Google is happy to announce new features coming to Android which greatly improves the way that visually or otherwise impaired users can interact with their devices. For the first time, users can navigate their devices by only using their voices.
This feature is available today and all you need to do is download a small app that enables the Voice Access engine that is otherwise baked into Android. We were able to install Voice Access on our Galaxy S7 edge and use our voices to tell the phone what to do, where to go, and what to type.
You can sign up to be a tester for this app (which won’t let you download the app immediately) or if you are impatient like us, you can side load the app (thanks APK Mirror!).
To activate Voice Access, you need to manually enable it in the Accessibility Settings first. Then, you can tap the Voice Access notification so your device can begin accepting voice commands. Every element on every screen is assigned a number. You can speak a number to simulate tapping that button. You can also ask the device to “type” something, go “back”, open “recent apps”, and you can also say things like “next” or “finish” and the device will click on the button that matches the text.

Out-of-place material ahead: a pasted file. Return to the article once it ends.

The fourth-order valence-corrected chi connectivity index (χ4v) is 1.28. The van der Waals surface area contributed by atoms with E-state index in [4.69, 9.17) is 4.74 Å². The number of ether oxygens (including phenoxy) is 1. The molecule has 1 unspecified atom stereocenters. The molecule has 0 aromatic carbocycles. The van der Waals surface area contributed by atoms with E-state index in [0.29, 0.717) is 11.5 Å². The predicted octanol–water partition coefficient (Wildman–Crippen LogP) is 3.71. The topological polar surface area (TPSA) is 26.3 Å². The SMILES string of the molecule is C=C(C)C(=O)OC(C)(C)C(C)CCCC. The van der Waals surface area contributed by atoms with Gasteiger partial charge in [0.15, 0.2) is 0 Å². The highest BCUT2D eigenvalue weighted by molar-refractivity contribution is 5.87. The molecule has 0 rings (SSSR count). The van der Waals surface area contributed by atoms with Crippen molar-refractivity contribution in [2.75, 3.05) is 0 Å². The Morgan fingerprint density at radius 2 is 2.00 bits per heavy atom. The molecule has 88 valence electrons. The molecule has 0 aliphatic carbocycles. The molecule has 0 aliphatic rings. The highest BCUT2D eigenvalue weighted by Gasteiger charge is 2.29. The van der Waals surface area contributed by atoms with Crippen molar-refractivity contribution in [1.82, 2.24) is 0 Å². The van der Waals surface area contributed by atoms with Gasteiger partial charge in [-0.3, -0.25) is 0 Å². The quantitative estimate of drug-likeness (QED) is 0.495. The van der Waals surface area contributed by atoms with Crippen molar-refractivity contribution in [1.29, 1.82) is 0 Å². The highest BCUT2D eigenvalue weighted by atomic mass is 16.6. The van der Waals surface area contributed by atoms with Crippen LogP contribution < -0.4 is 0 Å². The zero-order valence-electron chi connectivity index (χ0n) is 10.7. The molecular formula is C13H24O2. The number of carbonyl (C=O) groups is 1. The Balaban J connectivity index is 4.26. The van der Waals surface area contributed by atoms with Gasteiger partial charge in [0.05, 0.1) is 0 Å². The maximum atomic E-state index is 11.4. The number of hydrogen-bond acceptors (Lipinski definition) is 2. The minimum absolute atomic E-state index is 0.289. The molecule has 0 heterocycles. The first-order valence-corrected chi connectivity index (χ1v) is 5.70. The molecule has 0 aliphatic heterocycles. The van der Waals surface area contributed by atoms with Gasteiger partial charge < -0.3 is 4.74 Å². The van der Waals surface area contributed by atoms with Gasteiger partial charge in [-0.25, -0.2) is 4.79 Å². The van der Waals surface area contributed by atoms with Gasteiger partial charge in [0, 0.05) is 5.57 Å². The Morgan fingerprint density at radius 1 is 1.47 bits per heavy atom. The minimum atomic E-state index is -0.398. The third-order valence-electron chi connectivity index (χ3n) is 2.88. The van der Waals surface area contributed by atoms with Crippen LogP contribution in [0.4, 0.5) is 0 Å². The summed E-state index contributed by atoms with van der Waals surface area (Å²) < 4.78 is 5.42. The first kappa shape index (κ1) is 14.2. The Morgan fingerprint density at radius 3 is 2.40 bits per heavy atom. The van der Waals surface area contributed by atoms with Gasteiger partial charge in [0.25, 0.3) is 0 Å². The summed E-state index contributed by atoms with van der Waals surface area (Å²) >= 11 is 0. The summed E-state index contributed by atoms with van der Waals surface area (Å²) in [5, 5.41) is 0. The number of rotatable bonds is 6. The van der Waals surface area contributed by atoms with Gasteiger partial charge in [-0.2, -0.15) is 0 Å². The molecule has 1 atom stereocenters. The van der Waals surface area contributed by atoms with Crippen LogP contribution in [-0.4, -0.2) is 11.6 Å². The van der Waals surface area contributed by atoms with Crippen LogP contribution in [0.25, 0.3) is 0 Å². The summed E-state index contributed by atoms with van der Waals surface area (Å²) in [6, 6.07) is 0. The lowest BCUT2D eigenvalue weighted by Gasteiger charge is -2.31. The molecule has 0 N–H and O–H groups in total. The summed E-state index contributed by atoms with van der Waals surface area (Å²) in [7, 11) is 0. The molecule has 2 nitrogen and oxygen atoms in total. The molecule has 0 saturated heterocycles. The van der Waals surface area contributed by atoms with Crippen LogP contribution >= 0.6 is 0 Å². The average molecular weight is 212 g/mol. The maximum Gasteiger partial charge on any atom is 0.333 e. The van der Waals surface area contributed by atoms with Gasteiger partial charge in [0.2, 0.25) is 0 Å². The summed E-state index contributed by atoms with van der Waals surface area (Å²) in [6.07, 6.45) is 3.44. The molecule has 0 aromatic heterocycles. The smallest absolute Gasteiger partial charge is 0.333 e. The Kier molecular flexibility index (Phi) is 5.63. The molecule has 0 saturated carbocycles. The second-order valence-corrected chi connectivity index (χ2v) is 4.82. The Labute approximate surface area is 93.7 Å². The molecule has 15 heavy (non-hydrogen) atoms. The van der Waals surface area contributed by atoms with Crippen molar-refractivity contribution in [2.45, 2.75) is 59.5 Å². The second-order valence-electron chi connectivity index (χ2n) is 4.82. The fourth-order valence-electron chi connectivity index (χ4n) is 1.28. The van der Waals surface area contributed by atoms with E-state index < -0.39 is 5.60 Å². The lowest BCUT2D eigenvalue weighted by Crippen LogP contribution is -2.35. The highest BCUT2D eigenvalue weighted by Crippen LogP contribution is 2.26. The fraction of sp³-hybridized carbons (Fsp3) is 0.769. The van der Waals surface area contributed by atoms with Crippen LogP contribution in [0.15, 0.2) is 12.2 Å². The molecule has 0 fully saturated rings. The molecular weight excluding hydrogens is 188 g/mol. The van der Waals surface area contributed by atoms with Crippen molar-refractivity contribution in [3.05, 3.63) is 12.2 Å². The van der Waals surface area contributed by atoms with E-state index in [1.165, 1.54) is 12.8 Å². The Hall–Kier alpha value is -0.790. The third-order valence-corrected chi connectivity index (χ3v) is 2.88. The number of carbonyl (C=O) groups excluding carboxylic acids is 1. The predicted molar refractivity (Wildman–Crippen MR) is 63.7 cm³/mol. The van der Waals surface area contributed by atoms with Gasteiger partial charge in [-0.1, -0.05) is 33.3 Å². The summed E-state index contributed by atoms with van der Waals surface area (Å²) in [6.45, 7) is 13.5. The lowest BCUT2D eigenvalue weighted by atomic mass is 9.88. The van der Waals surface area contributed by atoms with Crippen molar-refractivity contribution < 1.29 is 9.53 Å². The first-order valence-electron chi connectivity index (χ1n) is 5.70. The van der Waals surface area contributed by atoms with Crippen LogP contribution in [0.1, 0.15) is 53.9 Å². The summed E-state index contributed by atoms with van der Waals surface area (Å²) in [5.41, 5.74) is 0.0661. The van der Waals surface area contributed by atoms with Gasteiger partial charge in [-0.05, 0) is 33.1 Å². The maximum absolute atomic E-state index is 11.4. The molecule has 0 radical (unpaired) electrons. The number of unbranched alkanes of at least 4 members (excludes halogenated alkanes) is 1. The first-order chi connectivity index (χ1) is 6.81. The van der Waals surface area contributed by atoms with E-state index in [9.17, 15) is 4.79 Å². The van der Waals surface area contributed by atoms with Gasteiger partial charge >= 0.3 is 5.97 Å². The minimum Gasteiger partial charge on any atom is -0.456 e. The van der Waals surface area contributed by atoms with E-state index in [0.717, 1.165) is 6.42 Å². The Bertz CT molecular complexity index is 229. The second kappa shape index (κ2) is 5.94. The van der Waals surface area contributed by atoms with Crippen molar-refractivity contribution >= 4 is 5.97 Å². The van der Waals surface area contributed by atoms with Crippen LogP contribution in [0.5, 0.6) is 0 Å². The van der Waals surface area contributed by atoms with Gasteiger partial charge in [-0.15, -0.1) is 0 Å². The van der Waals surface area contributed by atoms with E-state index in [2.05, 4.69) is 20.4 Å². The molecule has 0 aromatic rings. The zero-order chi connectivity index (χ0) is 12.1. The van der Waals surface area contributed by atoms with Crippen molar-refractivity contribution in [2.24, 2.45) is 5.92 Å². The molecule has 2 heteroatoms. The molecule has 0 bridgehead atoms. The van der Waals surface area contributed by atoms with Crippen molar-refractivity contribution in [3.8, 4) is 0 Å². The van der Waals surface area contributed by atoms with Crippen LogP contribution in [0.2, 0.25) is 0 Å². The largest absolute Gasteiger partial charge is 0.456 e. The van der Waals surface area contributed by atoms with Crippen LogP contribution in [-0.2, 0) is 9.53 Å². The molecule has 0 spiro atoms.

Along with these new voice features, Google is releasing a tool that helps app developers design their apps with those impaired users in mind. Such as increasing the contrast of grey text on a white background by changing the text to black instead. There is also an improved version of TalkBack for users with visual disabilities.